Percussion instruments of West African origin, shekeres are rattles made from gourds. These instruments are common in Nigeria, Ghana, Sierra Leone and Benin, and they have made their way to the Americas and the Caribbean. Because this instrument is so geographically diverse, many different names exist for it. Alternate names and spellings include agbe, axatse, sekere and xequere.
Scrub the gourd with soapy water to remove any caked-on dirt.
Saw off the top of the gourd's neck with your hacksaw. Keep enough of the neck attached to the gourd so you can use it as a handle. Use gentle motions to avoid damaging the sound quality of your shekere.
Straighten the hook on the coat hanger and poke at the interior of the gourd to loosen the seeds and fibrous material. Once some of the material becomes loose, turn the gourd over so it falls out. Continue poking and scraping the inside of the gourd until the interior walls are smooth.
Cut a piece of string and tie it around the neck of the gourd. This string is the "collar." Use a double knot so the string does not come untied.
Cut between 15 and 30 long lengths of string. For smaller gourds, cut fewer pieces; for larger gourds, cut more pieces. Each length of string should be approximately eight times the length from the collar to the base of the gourd. To keep the thread from unravelling, burn the ends with a lighter.
Take one of the strings and fold it in half. Slip the centre of the string under the collar and pull it partway through. Thread both ends of the string through the loop and pull to tighten the knot. Repeat this process with all the pieces of string. Arrange the strings so they are equally spaced around the gourd.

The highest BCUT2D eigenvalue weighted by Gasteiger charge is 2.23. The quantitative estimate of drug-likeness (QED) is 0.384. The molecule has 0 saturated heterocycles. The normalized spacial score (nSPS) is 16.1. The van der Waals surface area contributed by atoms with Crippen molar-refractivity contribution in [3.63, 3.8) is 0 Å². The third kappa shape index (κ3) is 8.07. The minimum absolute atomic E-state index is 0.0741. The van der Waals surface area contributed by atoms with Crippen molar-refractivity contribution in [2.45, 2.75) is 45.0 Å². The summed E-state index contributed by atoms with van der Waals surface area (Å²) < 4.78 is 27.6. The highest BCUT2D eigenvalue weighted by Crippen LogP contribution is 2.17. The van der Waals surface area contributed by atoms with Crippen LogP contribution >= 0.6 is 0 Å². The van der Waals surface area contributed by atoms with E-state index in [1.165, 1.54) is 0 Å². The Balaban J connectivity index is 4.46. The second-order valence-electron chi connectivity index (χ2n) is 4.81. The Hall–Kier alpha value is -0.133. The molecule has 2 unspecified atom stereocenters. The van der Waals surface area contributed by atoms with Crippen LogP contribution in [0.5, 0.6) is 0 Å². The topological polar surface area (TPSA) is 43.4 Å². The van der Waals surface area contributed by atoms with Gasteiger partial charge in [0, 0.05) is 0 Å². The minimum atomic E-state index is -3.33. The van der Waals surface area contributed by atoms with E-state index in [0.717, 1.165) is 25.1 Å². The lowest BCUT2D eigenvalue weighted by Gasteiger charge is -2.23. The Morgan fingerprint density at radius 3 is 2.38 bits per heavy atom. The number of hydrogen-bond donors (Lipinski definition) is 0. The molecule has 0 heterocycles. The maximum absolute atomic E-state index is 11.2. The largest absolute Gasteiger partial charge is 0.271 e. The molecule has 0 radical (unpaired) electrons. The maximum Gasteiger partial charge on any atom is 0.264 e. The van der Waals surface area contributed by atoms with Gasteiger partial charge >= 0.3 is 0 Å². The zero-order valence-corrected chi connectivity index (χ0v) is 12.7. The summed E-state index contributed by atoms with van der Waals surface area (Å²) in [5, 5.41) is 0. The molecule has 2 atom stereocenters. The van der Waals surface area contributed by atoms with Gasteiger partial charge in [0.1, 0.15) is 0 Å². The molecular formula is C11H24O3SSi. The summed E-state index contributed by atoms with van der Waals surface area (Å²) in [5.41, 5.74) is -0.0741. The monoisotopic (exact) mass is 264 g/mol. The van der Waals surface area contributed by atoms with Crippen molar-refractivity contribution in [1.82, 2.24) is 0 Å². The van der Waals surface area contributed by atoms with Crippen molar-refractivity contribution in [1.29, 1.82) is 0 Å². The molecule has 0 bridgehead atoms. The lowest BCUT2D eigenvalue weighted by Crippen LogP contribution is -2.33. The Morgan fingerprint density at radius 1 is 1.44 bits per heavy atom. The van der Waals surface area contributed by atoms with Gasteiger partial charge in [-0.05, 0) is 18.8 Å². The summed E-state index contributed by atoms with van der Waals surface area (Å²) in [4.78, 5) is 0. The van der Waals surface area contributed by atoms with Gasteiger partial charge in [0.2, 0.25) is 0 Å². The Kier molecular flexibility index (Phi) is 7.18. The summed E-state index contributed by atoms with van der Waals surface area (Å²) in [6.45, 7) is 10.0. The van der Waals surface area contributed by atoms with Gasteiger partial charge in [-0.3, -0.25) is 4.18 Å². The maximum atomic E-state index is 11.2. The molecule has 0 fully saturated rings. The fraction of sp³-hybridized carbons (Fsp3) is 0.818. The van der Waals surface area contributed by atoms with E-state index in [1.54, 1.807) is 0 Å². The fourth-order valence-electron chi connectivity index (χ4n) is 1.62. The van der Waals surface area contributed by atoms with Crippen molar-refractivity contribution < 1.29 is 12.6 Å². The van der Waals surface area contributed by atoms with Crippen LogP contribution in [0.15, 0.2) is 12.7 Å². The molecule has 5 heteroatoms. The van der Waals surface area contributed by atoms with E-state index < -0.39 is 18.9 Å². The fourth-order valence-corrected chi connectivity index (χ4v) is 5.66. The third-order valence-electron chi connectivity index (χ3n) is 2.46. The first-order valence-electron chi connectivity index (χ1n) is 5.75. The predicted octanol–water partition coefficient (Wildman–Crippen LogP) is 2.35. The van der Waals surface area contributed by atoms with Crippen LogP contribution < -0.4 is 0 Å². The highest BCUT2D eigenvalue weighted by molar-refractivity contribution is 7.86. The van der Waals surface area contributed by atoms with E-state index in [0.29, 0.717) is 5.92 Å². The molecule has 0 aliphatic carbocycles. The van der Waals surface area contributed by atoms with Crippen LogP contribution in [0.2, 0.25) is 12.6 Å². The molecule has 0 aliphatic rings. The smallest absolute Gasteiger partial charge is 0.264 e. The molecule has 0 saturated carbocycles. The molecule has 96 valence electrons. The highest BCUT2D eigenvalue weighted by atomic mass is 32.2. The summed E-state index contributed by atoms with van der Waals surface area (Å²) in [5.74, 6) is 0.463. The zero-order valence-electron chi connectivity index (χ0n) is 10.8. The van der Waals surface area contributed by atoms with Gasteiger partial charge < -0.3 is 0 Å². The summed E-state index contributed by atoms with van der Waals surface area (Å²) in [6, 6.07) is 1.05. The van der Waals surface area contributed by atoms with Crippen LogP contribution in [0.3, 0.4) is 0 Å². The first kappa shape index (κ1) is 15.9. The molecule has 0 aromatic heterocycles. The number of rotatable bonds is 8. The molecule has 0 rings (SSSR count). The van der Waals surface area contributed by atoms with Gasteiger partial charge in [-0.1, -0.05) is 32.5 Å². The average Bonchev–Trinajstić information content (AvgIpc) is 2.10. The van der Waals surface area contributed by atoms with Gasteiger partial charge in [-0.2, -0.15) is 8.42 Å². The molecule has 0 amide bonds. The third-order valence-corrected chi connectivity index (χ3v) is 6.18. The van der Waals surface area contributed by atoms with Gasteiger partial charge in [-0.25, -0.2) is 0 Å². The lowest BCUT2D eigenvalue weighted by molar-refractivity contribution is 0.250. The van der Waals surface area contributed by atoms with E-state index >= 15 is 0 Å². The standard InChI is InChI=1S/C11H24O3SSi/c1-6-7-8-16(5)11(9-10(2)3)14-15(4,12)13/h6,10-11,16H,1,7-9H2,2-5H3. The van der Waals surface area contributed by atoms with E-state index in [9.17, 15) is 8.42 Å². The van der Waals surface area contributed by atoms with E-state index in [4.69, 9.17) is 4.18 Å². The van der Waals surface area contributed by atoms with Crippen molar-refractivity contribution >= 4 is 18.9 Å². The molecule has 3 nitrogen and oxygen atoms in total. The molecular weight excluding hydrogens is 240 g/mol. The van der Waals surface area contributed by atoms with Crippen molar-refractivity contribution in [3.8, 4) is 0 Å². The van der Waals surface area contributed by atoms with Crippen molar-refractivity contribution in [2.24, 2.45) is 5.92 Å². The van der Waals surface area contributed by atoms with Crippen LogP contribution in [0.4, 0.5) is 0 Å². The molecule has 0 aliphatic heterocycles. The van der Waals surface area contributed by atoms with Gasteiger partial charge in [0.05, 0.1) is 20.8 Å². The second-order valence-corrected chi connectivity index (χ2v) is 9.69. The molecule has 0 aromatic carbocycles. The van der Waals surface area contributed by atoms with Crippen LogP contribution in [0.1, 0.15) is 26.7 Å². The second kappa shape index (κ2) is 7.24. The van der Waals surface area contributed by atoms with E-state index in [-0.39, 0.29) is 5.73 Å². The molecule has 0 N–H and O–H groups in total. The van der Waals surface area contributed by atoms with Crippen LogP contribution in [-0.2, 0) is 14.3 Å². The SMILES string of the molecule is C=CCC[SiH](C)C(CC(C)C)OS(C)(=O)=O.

Tie loop knots on all of the strings by grasping both ends of one string in your right hand. Secure the rest of the string in your left hand. Pull the ends up and to the right. Then, pass the ends above your left hand and thread them through the loop. Push the loop up to the collar. Repeat this process with all the strings.
Pass the left end of one of the strings through a hole in a bead. Push the bead up toward the collar. Grasp the right end of the string immediately to the left of the beaded string. Tie a loop knot to secure the bead. Repeat this process, always pairing left and right strands from adjacent strings. Work horizontally around the gourd. Once you have completed one circle around the gourd, repeat until you reach the base of the gourd.
Gather the loose ends of all of the strings and tie a loop knot positioned on the base of the gourd. This knot secures the entire skirt.
Experiment with different numbers and colours of beads between each knot to create different bead patterns on your shekere.
When burning the ends of the nylon rope, prevent burns by avoiding contact with any dripping nylon.
Tips and warnings
- Experiment with different numbers and colours of beads between each knot to create different bead patterns on your shekere.
- When burning the ends of the nylon rope, prevent burns by avoiding contact with any dripping nylon.